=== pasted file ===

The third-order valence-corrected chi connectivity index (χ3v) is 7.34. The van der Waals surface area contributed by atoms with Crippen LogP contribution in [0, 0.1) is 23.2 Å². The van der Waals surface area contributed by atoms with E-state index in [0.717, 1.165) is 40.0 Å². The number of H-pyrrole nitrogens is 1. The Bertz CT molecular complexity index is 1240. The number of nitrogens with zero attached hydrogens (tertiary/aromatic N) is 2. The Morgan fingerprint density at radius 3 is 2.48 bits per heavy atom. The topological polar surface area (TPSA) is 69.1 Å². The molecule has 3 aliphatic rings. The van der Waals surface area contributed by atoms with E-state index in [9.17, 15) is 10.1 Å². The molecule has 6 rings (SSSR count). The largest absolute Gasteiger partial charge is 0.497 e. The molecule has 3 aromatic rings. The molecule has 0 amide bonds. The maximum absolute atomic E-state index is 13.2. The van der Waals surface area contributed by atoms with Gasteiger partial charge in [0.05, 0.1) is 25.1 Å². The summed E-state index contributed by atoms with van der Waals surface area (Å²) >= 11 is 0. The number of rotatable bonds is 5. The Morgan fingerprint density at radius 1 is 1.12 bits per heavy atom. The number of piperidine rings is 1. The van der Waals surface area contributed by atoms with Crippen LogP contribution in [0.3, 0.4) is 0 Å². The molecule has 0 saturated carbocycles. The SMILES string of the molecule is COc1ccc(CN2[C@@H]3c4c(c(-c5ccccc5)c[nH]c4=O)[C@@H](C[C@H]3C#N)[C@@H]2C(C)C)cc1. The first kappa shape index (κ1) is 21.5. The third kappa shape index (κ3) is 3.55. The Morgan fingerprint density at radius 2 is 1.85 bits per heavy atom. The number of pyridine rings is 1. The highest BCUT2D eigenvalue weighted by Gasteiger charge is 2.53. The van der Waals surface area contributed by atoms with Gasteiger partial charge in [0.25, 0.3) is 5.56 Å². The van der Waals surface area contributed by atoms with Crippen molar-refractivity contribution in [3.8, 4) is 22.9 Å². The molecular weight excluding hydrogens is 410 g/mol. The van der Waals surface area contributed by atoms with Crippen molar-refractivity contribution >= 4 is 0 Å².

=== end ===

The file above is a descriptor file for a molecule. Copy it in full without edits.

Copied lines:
The third-order valence-corrected chi connectivity index (χ3v) is 7.34. The van der Waals surface area contributed by atoms with Crippen LogP contribution in [0, 0.1) is 23.2 Å². The van der Waals surface area contributed by atoms with E-state index in [0.717, 1.165) is 40.0 Å². The number of H-pyrrole nitrogens is 1. The Bertz CT molecular complexity index is 1240. The number of nitrogens with zero attached hydrogens (tertiary/aromatic N) is 2. The Morgan fingerprint density at radius 3 is 2.48 bits per heavy atom. The topological polar surface area (TPSA) is 69.1 Å². The molecule has 3 aliphatic rings. The van der Waals surface area contributed by atoms with E-state index in [9.17, 15) is 10.1 Å². The molecule has 6 rings (SSSR count). The largest absolute Gasteiger partial charge is 0.497 e. The molecule has 3 aromatic rings. The molecule has 0 amide bonds. The maximum absolute atomic E-state index is 13.2. The van der Waals surface area contributed by atoms with Gasteiger partial charge in [0.05, 0.1) is 25.1 Å². The summed E-state index contributed by atoms with van der Waals surface area (Å²) >= 11 is 0. The number of rotatable bonds is 5. The Morgan fingerprint density at radius 1 is 1.12 bits per heavy atom. The number of piperidine rings is 1. The van der Waals surface area contributed by atoms with Crippen LogP contribution in [0.3, 0.4) is 0 Å². The molecule has 0 saturated carbocycles. The SMILES string of the molecule is COc1ccc(CN2[C@@H]3c4c(c(-c5ccccc5)c[nH]c4=O)[C@@H](C[C@H]3C#N)[C@@H]2C(C)C)cc1. The first kappa shape index (κ1) is 21.5. The third kappa shape index (κ3) is 3.55. The Morgan fingerprint density at radius 2 is 1.85 bits per heavy atom. The number of pyridine rings is 1. The highest BCUT2D eigenvalue weighted by Gasteiger charge is 2.53. The van der Waals surface area contributed by atoms with Gasteiger partial charge in [0.25, 0.3) is 5.56 Å². The van der Waals surface area contributed by atoms with Crippen molar-refractivity contribution in [3.8, 4) is 22.9 Å². The molecular weight excluding hydrogens is 410 g/mol. The van der Waals surface area contributed by atoms with Crippen molar-refractivity contribution >= 4 is 0 Å².